In academia, a subset of faculty has tenure, which allows its beneficiaries to retain their professorships without mandatory retirement and with only limited grounds for revocation. Proponents of tenure argue it protects intellectual freedom and encourages investment in human capital. Detractors contend it discourages effort and distorts the academic labor market. This article develops a framework for examining academic tenure in the context of U.S. law schools. We construct a unique data set of tenured U.S. law professors who began their careers between 1993 through 2002, and follow their employment and scholarship for the first 10 years of their career. Across all journal publications, tenured faculty publish more frequently, are cited with roughly the same frequency, and place in comparable caliber of journal. These productivity gains, however, largely disappear when excluding solicited publications. These results suggest that legal academics continue to produce after tenure, but channel more of their efforts toward less competitive outlets.
This introduction to the symposium on the institutional design frontiers of publicness and university performance summarizes the range of diverse intellectual and practical perspectives converging on the idea that issues of design and publicness are important for thinking about the future of higher education. Collectively, the articles featured in this symposium demonstrate that the challenges facing higher education exhibit assorted social, economic, and political complexities. Public administration perspectives can play a key role in understanding and reshaping our higher education system into a more responsive social enterprise.
Special notice to our most-downloaded paper published in 2014-15: “Common Method Bias in Public Management Studies” (Jakobsen & Jensen) Vol. 18 (1) 2015
And our most-downloaded paper during the past three years: “Understanding Strategic Planning and the Formulation and Implementation of Strategic Plans as a Way of Knowing: The Contributions of Actor-Network Theory” (Bryson, Crosby, & Bryson) Vol. 12 (2) 2009
Jerry Davis’s (2015) question “What is organizational research for?” is ill-served by the narrow answer “settled science.” Constraints of comprehension may give the illusion that organizational research represents settled science. But the experience of inquiring actually comprises a greater variety of actions that increase the meaning of present research experience and the contributions it makes. I discuss acts of conjecture, differentiation, attachment, affirmation, complication, discernment, interruption, and representation to illustrate that meaningful contributions are generated by actions associated with connecting perceptions to concepts. ASQ’s 60th anniversary is an opportune time to make these interim contributions more explicit.
We’re rarely explicit about the nature of learning in PA. We are Bayesians, learning about a process that is itself moving in time. In classical inferential statistics, it’s thought that the parameters are fixed and the data are random. In Bayesian statistics, it’s reversed – the data are fixed and the parameters are unknown.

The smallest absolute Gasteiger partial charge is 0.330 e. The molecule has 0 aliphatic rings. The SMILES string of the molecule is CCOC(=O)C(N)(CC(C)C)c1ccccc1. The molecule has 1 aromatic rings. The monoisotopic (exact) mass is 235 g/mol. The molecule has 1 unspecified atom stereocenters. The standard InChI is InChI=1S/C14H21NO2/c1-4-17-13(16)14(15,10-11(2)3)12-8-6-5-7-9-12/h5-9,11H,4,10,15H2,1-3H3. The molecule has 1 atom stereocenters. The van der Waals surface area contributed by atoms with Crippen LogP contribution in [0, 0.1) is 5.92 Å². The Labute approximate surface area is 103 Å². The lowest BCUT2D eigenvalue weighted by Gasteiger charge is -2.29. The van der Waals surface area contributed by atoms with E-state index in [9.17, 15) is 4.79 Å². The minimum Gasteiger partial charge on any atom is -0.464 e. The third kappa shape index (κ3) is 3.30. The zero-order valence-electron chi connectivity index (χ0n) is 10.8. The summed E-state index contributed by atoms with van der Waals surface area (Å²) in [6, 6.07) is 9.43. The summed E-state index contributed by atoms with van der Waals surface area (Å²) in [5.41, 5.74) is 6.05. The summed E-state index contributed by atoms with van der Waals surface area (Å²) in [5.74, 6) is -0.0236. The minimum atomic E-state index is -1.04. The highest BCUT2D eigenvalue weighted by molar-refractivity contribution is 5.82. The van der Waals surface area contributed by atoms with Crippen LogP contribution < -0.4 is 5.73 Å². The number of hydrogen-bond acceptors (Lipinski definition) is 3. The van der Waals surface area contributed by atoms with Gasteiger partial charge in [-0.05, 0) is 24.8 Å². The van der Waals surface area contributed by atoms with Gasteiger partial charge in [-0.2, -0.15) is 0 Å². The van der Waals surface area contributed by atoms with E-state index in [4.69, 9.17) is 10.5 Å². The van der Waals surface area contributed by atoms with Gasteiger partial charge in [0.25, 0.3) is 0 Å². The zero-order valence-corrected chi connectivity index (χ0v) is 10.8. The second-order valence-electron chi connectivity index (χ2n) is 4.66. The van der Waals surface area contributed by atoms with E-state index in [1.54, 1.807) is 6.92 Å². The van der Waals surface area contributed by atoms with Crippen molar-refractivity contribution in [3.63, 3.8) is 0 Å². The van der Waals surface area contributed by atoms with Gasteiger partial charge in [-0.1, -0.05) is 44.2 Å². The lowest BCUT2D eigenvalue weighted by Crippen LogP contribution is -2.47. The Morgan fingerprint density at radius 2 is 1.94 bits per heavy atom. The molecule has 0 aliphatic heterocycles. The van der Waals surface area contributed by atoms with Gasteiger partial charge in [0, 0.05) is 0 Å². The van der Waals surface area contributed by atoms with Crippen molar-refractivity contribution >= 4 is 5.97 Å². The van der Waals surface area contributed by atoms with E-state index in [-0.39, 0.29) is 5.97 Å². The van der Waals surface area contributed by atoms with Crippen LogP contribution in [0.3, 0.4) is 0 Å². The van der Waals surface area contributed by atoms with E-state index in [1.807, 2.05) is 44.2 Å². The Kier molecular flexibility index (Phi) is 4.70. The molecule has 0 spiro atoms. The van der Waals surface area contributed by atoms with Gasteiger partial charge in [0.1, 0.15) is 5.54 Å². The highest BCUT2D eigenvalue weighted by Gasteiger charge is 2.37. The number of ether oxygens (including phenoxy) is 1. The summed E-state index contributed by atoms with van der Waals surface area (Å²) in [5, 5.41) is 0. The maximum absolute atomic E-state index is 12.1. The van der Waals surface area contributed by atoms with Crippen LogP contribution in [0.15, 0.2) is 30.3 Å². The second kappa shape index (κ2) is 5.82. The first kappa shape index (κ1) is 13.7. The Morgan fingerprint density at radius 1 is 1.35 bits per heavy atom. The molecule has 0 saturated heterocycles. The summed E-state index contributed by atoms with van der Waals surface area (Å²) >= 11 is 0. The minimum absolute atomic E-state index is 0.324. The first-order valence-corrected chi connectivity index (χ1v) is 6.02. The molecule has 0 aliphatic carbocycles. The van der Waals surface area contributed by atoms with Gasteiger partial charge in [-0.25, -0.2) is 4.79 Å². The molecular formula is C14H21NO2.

Sometimes we act as though everything that’s been done so far is wrong because our predecessors were dolts, used bad methods, were naive, etc. Maybe instead it’s because we are all operating inside a learning meta-process. We’re knitted together through time by our collective attempts (and misses) at learning about processes that change through time.
The upshot is that whatever we think is “truth” now will be revealed, at some later point, to be just as wrong as we think our predecessors were.
I’ve always been struck by the opposite – at the quality of many contributions from the 1950s or 1960s or even earlier time points given what they had to work with.
In any case, truth is far from settled and who knows what it will be ten years from now, but even so the Weick essay is a useful read for those trying to contribute to this body of knowledge.
In this virtual issue, we bring together a collection of research articles that—although not usually grouped together—all illustrate the importance of citizen-state interactions. Specifically, we include articles that directly incorporate citizens’ perceptions, attitudes, experiences of, or behavior related to public administration. About 10% of all JPART articles over the life of the journal so far (1991–2015) met our inclusion criteria. Of those articles, we selected seven for this virtual issue on the basis that they have offered important insights into citizen-state interaction at different stages of the policy cycle. We argue that public administration scholarship should focus much more on the role of citizens and citizen-state interactions at all stages of the policy cycle. This research should focus both on the different forms of interaction citizens have with administrators, and the outcomes of these interactions, for bureaucracy and for citizens themselves.
A lot more political science editors seen to be talking about the 5-yr IF this year, which is good. 2-yr just too bouncy.
— David Mainwaring (@d_mainwaring) June 14, 2016
From a friend’s Twitter feed.